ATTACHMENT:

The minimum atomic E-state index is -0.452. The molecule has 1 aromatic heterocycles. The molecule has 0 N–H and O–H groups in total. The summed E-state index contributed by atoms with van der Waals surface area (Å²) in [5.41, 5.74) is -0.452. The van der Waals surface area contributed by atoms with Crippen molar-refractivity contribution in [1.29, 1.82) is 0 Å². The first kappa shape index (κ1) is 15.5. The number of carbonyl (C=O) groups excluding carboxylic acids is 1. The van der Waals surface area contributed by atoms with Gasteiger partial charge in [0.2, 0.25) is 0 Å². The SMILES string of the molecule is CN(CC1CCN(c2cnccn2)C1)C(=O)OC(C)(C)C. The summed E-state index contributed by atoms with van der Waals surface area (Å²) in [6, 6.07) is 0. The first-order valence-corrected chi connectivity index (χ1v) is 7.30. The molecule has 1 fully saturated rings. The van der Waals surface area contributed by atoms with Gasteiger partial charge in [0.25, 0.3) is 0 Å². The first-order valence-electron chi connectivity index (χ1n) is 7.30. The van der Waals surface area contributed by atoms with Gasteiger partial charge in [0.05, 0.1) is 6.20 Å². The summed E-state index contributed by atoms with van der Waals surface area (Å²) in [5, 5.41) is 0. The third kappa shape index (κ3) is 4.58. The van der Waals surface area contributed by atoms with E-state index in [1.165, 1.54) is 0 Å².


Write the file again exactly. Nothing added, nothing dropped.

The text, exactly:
The minimum atomic E-state index is -0.452. The molecule has 1 aromatic heterocycles. The molecule has 0 N–H and O–H groups in total. The summed E-state index contributed by atoms with van der Waals surface area (Å²) in [5.41, 5.74) is -0.452. The van der Waals surface area contributed by atoms with Crippen molar-refractivity contribution in [1.29, 1.82) is 0 Å². The first kappa shape index (κ1) is 15.5. The number of carbonyl (C=O) groups excluding carboxylic acids is 1. The van der Waals surface area contributed by atoms with Gasteiger partial charge in [0.2, 0.25) is 0 Å². The SMILES string of the molecule is CN(CC1CCN(c2cnccn2)C1)C(=O)OC(C)(C)C. The summed E-state index contributed by atoms with van der Waals surface area (Å²) in [6, 6.07) is 0. The first-order valence-corrected chi connectivity index (χ1v) is 7.30. The molecule has 1 fully saturated rings. The van der Waals surface area contributed by atoms with Gasteiger partial charge in [0.25, 0.3) is 0 Å². The first-order valence-electron chi connectivity index (χ1n) is 7.30. The van der Waals surface area contributed by atoms with Gasteiger partial charge in [0.05, 0.1) is 6.20 Å². The summed E-state index contributed by atoms with van der Waals surface area (Å²) in [5, 5.41) is 0. The third kappa shape index (κ3) is 4.58. The van der Waals surface area contributed by atoms with E-state index in [1.165, 1.54) is 0 Å².